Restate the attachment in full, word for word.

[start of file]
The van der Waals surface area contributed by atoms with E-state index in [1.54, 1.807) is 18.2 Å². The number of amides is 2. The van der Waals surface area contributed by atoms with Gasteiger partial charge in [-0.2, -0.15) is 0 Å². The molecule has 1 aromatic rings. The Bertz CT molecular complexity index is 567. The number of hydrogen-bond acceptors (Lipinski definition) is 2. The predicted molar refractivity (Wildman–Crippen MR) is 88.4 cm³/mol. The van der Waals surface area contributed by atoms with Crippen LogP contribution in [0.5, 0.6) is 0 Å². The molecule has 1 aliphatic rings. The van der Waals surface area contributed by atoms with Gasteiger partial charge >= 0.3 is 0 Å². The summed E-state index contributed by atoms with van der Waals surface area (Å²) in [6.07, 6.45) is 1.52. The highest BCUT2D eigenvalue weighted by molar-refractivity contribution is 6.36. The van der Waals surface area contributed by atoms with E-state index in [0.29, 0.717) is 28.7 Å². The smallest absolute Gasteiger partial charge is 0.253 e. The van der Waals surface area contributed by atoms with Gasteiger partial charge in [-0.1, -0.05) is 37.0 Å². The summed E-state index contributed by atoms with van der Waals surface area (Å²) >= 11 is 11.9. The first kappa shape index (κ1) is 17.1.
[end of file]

The van der Waals surface area contributed by atoms with E-state index in [1.54, 1.807) is 18.2 Å². The number of amides is 2. The van der Waals surface area contributed by atoms with Gasteiger partial charge in [-0.2, -0.15) is 0 Å². The molecule has 1 aromatic rings. The Bertz CT molecular complexity index is 567. The number of hydrogen-bond acceptors (Lipinski definition) is 2. The predicted molar refractivity (Wildman–Crippen MR) is 88.4 cm³/mol. The van der Waals surface area contributed by atoms with Crippen LogP contribution in [0.5, 0.6) is 0 Å². The molecule has 1 aliphatic rings. The van der Waals surface area contributed by atoms with Gasteiger partial charge >= 0.3 is 0 Å². The summed E-state index contributed by atoms with van der Waals surface area (Å²) in [6.07, 6.45) is 1.52. The highest BCUT2D eigenvalue weighted by molar-refractivity contribution is 6.36. The van der Waals surface area contributed by atoms with E-state index in [0.29, 0.717) is 28.7 Å². The smallest absolute Gasteiger partial charge is 0.253 e. The van der Waals surface area contributed by atoms with Gasteiger partial charge in [-0.1, -0.05) is 37.0 Å². The summed E-state index contributed by atoms with van der Waals surface area (Å²) >= 11 is 11.9. The first kappa shape index (κ1) is 17.1.